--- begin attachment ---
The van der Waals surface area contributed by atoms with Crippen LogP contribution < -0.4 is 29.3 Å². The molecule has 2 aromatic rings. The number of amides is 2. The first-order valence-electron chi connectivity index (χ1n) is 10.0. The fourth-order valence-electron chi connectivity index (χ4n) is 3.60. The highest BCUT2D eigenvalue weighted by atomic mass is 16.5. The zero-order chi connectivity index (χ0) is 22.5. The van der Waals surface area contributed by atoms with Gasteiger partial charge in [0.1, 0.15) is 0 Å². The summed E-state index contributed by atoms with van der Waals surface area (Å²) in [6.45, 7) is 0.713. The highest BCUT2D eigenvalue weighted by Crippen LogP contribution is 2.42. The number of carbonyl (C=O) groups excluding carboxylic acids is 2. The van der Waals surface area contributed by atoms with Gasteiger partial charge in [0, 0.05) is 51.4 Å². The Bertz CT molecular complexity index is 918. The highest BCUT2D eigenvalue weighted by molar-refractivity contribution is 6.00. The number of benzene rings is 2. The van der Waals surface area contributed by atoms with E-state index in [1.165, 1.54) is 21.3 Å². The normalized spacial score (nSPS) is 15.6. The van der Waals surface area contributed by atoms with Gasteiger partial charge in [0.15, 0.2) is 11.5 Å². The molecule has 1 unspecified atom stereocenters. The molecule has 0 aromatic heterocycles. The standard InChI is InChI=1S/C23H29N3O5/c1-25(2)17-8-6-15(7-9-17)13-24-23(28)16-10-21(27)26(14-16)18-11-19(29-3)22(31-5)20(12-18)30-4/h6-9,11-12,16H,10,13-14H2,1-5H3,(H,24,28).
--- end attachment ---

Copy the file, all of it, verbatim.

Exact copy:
The van der Waals surface area contributed by atoms with Crippen LogP contribution < -0.4 is 29.3 Å². The molecule has 2 aromatic rings. The number of amides is 2. The first-order valence-electron chi connectivity index (χ1n) is 10.0. The fourth-order valence-electron chi connectivity index (χ4n) is 3.60. The highest BCUT2D eigenvalue weighted by atomic mass is 16.5. The zero-order chi connectivity index (χ0) is 22.5. The van der Waals surface area contributed by atoms with Gasteiger partial charge in [0.1, 0.15) is 0 Å². The summed E-state index contributed by atoms with van der Waals surface area (Å²) in [6.45, 7) is 0.713. The highest BCUT2D eigenvalue weighted by Crippen LogP contribution is 2.42. The number of carbonyl (C=O) groups excluding carboxylic acids is 2. The van der Waals surface area contributed by atoms with Gasteiger partial charge in [0, 0.05) is 51.4 Å². The Bertz CT molecular complexity index is 918. The highest BCUT2D eigenvalue weighted by molar-refractivity contribution is 6.00. The number of benzene rings is 2. The van der Waals surface area contributed by atoms with E-state index in [1.165, 1.54) is 21.3 Å². The normalized spacial score (nSPS) is 15.6. The van der Waals surface area contributed by atoms with Gasteiger partial charge in [0.15, 0.2) is 11.5 Å². The molecule has 1 unspecified atom stereocenters. The molecule has 0 aromatic heterocycles. The standard InChI is InChI=1S/C23H29N3O5/c1-25(2)17-8-6-15(7-9-17)13-24-23(28)16-10-21(27)26(14-16)18-11-19(29-3)22(31-5)20(12-18)30-4/h6-9,11-12,16H,10,13-14H2,1-5H3,(H,24,28).